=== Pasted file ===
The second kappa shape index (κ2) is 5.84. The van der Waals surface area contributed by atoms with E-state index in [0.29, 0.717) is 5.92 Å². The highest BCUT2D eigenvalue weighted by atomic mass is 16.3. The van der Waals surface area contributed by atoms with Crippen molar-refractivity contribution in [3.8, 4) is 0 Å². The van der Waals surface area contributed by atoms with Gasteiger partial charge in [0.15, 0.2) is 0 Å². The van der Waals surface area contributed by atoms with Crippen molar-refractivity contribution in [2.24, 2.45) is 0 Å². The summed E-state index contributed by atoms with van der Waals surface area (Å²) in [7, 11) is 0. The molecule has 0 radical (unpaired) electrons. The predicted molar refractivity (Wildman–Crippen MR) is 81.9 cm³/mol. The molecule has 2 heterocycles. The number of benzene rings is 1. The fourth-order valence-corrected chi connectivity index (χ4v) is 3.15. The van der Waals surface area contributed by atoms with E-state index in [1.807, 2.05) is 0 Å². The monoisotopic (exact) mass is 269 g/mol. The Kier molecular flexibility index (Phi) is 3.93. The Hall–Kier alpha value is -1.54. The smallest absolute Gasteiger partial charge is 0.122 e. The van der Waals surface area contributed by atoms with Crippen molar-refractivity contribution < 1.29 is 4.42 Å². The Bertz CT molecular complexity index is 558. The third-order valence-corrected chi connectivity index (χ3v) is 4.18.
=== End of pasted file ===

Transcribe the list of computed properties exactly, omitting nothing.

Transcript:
The second kappa shape index (κ2) is 5.84. The van der Waals surface area contributed by atoms with E-state index in [0.29, 0.717) is 5.92 Å². The highest BCUT2D eigenvalue weighted by atomic mass is 16.3. The van der Waals surface area contributed by atoms with Crippen molar-refractivity contribution in [3.8, 4) is 0 Å². The van der Waals surface area contributed by atoms with Gasteiger partial charge in [0.15, 0.2) is 0 Å². The van der Waals surface area contributed by atoms with Crippen molar-refractivity contribution in [2.24, 2.45) is 0 Å². The summed E-state index contributed by atoms with van der Waals surface area (Å²) in [7, 11) is 0. The molecule has 0 radical (unpaired) electrons. The predicted molar refractivity (Wildman–Crippen MR) is 81.9 cm³/mol. The molecule has 2 heterocycles. The number of benzene rings is 1. The fourth-order valence-corrected chi connectivity index (χ4v) is 3.15. The van der Waals surface area contributed by atoms with E-state index in [1.807, 2.05) is 0 Å². The monoisotopic (exact) mass is 269 g/mol. The Kier molecular flexibility index (Phi) is 3.93. The Hall–Kier alpha value is -1.54. The smallest absolute Gasteiger partial charge is 0.122 e. The van der Waals surface area contributed by atoms with Crippen molar-refractivity contribution < 1.29 is 4.42 Å². The Bertz CT molecular complexity index is 558. The third-order valence-corrected chi connectivity index (χ3v) is 4.18.